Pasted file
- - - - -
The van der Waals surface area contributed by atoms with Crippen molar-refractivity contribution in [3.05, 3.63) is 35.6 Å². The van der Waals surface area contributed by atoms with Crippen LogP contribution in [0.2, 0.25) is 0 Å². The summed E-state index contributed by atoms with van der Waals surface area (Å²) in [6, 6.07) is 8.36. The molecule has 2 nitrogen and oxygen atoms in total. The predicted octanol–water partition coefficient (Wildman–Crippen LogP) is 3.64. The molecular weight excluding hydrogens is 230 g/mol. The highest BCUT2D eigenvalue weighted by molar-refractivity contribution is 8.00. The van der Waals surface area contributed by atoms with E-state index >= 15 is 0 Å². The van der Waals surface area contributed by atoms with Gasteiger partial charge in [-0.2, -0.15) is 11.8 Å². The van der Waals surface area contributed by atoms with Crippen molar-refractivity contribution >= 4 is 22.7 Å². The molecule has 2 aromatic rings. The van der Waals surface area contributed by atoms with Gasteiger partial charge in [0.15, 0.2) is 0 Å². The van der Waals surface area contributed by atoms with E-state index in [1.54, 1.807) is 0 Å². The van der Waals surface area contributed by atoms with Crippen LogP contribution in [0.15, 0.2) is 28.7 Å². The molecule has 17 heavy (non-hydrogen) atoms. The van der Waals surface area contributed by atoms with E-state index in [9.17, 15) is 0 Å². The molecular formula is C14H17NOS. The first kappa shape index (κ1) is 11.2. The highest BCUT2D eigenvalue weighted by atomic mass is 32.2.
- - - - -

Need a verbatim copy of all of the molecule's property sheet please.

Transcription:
The van der Waals surface area contributed by atoms with Crippen molar-refractivity contribution in [3.05, 3.63) is 35.6 Å². The van der Waals surface area contributed by atoms with Crippen LogP contribution in [0.2, 0.25) is 0 Å². The summed E-state index contributed by atoms with van der Waals surface area (Å²) in [6, 6.07) is 8.36. The molecule has 2 nitrogen and oxygen atoms in total. The predicted octanol–water partition coefficient (Wildman–Crippen LogP) is 3.64. The molecular weight excluding hydrogens is 230 g/mol. The highest BCUT2D eigenvalue weighted by molar-refractivity contribution is 8.00. The van der Waals surface area contributed by atoms with E-state index >= 15 is 0 Å². The van der Waals surface area contributed by atoms with Gasteiger partial charge in [-0.2, -0.15) is 11.8 Å². The van der Waals surface area contributed by atoms with Crippen molar-refractivity contribution >= 4 is 22.7 Å². The molecule has 2 aromatic rings. The van der Waals surface area contributed by atoms with Gasteiger partial charge in [0.15, 0.2) is 0 Å². The van der Waals surface area contributed by atoms with E-state index in [1.54, 1.807) is 0 Å². The van der Waals surface area contributed by atoms with Crippen LogP contribution in [0.15, 0.2) is 28.7 Å². The molecule has 17 heavy (non-hydrogen) atoms. The van der Waals surface area contributed by atoms with E-state index in [9.17, 15) is 0 Å². The molecular formula is C14H17NOS. The first kappa shape index (κ1) is 11.2. The highest BCUT2D eigenvalue weighted by atomic mass is 32.2.